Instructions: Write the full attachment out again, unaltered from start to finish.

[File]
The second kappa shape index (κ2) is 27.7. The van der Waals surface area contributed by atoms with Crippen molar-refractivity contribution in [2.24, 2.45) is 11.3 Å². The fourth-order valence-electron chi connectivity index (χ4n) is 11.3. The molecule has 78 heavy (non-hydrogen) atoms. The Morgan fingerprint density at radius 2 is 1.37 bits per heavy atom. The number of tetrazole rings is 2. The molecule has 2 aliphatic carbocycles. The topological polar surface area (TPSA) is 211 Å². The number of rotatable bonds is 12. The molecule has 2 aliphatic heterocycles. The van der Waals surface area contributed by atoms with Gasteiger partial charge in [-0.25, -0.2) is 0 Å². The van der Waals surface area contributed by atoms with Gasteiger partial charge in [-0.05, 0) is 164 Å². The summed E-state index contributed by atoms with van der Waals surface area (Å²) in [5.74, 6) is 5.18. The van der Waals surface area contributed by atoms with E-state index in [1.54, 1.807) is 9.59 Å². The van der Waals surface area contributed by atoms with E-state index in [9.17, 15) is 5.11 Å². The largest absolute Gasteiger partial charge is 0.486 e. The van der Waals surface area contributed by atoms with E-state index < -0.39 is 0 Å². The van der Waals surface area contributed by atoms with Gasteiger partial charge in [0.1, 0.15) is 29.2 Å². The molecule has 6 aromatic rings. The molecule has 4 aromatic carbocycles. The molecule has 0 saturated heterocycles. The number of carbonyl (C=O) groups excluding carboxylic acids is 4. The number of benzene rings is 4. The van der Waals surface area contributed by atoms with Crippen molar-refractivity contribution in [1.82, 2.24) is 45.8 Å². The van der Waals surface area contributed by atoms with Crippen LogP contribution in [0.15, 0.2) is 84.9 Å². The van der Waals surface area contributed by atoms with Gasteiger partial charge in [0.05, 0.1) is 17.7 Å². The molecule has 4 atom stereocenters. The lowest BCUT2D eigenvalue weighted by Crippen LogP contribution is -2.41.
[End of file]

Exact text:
The second kappa shape index (κ2) is 27.7. The van der Waals surface area contributed by atoms with Crippen molar-refractivity contribution in [2.24, 2.45) is 11.3 Å². The fourth-order valence-electron chi connectivity index (χ4n) is 11.3. The molecule has 78 heavy (non-hydrogen) atoms. The Morgan fingerprint density at radius 2 is 1.37 bits per heavy atom. The number of tetrazole rings is 2. The molecule has 2 aliphatic carbocycles. The topological polar surface area (TPSA) is 211 Å². The number of rotatable bonds is 12. The molecule has 2 aliphatic heterocycles. The van der Waals surface area contributed by atoms with Gasteiger partial charge in [-0.25, -0.2) is 0 Å². The van der Waals surface area contributed by atoms with Gasteiger partial charge in [-0.05, 0) is 164 Å². The summed E-state index contributed by atoms with van der Waals surface area (Å²) in [5.74, 6) is 5.18. The van der Waals surface area contributed by atoms with E-state index in [1.54, 1.807) is 9.59 Å². The van der Waals surface area contributed by atoms with E-state index in [9.17, 15) is 5.11 Å². The largest absolute Gasteiger partial charge is 0.486 e. The van der Waals surface area contributed by atoms with E-state index < -0.39 is 0 Å². The van der Waals surface area contributed by atoms with Gasteiger partial charge in [0.1, 0.15) is 29.2 Å². The molecule has 6 aromatic rings. The molecule has 4 aromatic carbocycles. The molecule has 0 saturated heterocycles. The number of carbonyl (C=O) groups excluding carboxylic acids is 4. The number of benzene rings is 4. The van der Waals surface area contributed by atoms with Crippen molar-refractivity contribution in [1.82, 2.24) is 45.8 Å². The van der Waals surface area contributed by atoms with Crippen LogP contribution in [0.15, 0.2) is 84.9 Å². The van der Waals surface area contributed by atoms with Gasteiger partial charge in [0.05, 0.1) is 17.7 Å². The molecule has 4 atom stereocenters. The lowest BCUT2D eigenvalue weighted by Crippen LogP contribution is -2.41.